ldoce_229_dnailnail1 /neɪl/ ●●●S3 noun [countable]1TDa thinpointed piece of metal with a flat top, which you hit into a surface with a hammer, for example to join things together or to hang something onThe key was hanging on a nail by the door.hammer/bang/hit a nail into somethingShe hammered a nail into the wall.2HBHyour nails are the hard smoothlayers on the ends of your fingers and toesI’ve broken my nail.Stop biting your nails!She sat painting her nails (=putting a coloured substance on them).He still had dirt under his nails. →fingernail, toenail3 →nail in somebody’s/something’s coffin4 →as hard/tough as nails5 →on the nail → hit the nail on the headat hit1(26)COLLOCATIONS – Meaning 2: your nails are the hard smooth layers on the ends of your fingers and toesadjectiveslongHer long nails were painted a pearly pink.shortHer nails were short and uneven.dirtyHow did you get such dirty nails?cleanHis nails were neat and clean.finger nail (also fingernail)She had small hands with polished finger nails.toe nail (also toenail)His toenails were long and dirty.verbscut your nailsYou should cut your nails more often!trim your nails (=cut a small amount off)His nails were neatly trimmed.file your nailsA girl was filing her nails on the bus.bite your nailsEddie bit his nails nervously.paint/polish/varnish your nails (=to put coloured liquid on your nails)Don't paint short nails in dark colours.manicure your nails (=to make your nails look attractive by cutting them and making the skin around them neat)She had manicured nails and expensive clothes.do your nails informal (=to cut or paint your nails)She sat at her desk, doing her nails.break a nail (=to accidentally damage a nail on one of your fingers)Oh, no, I've broken a nail.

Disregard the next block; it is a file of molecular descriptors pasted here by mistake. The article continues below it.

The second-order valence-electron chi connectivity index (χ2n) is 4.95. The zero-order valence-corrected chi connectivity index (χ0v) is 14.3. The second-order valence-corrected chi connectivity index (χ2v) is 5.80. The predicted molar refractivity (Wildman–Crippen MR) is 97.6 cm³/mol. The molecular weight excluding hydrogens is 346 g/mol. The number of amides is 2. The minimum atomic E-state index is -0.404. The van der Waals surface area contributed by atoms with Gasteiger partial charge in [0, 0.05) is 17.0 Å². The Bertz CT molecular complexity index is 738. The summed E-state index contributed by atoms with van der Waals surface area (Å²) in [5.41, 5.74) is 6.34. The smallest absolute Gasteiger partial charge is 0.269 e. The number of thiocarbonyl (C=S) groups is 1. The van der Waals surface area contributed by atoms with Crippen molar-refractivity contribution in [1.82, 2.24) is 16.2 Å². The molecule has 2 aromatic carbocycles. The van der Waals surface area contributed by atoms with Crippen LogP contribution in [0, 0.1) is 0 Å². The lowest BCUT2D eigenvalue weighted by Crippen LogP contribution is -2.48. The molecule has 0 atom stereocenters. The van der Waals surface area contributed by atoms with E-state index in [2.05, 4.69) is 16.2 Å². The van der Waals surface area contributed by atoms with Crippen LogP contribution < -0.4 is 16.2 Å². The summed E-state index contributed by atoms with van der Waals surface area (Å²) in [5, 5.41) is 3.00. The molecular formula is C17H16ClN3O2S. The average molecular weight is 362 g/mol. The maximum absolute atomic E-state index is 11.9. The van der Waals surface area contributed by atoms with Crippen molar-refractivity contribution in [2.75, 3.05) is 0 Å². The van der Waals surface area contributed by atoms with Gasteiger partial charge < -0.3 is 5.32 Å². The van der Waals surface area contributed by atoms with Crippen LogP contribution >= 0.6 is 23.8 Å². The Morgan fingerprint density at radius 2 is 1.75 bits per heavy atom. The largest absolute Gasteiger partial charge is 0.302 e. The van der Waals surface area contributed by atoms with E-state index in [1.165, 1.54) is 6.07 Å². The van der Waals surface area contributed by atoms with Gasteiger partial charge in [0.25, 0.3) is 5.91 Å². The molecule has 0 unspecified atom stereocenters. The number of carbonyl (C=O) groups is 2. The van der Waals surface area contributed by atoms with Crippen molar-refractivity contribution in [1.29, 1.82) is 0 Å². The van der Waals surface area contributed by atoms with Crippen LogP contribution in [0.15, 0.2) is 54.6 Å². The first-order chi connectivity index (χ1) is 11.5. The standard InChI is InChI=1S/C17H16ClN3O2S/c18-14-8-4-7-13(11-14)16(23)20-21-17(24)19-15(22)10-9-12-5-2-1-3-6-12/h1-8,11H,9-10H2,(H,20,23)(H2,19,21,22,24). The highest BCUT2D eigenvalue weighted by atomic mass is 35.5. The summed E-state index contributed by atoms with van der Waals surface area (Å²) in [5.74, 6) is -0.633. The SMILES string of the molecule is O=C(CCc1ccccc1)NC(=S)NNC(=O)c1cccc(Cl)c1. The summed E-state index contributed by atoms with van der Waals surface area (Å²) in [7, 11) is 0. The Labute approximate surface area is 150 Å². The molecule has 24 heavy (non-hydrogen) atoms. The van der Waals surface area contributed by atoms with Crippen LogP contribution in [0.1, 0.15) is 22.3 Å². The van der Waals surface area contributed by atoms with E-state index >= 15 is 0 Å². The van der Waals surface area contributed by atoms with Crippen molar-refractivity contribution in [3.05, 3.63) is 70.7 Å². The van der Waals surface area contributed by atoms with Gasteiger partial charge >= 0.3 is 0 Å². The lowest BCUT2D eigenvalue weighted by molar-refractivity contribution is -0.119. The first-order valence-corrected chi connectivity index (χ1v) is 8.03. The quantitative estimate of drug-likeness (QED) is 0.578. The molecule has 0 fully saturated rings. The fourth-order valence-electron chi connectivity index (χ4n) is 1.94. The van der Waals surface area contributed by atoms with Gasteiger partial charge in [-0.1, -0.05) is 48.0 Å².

nailnail2 verb [transitive]1[always + adverb/preposition]TATTACH to fasten something to something else with nailsnail something to somethingA sign saying ‘No Fishing’ had been nailed to the tree.nail something downThe lid was firmly nailed down.nail something up (=permanently close a window or door by fixing something across it using nails)The windows had been nailed up.2informalSCPCATCH to catch someone and prove that they are guilty of a crime or something badIt took us 10 years to nail the guy who killed our daughter.nail somebody for somethingThe state police finally nailed him for fraud.3informal if you nail something, you succeed in getting it, after a lot of time or effortShe finally nailed her dream job.4informal to do something perfectly, especially when singing or performingI thought that song might be too big for you, but you absolutely nailed it!5 →nail a lie/myth6 →nail your colours to the mast7 →nail somebody to the wall/cross →nail somebody/something ↔ down→ See Verb table
Examples from the Corpus
nail• Boitano nailed a superbtriple axel jump.• For their sins, they were both nailed and all but crucified on the reef.• I got a hammer and nailed down the floorboards.• Myers was nailed for sellingmarijuana.• The windows had been nailedshut.• Landry said his radargun had nailed Soares going 82 m. p. h. on I-93.• Police use radar to nailspeedingdrivers.• We watched as Dad nailed the fencepanels together.• Someone nailed the kitchen cabinets shut.• So how did we nail the opportunist without resorting to high-levelwarfare?• She nails the quips and finds extralaughs between the lines.• The desks in all the classrooms were nailed to the floor.• These need to be screwed or nailed to the floorboards below.• A large Americanflag is nailed to the wall above the bed.• The door to the servants' quarters in the attics had been nailed up.nail something to something• A letter of protest had been nailed to the post.nail somebody for something• Williams was nailed forburglary.From Longman Business Dictionarynailnail1 /neɪl/ verb [transitive]informal to catch someone and prove that they are guilty of a crime or of doing something badThe government spent vast resources in an unsuccessful effort to nail him on felony charges. →nail down→ See Verb tablenailnail2 nounon the nail British English informal if you pay for something on the nail, you pay for it immediatelyNot paying on the nail could be extremely expensive.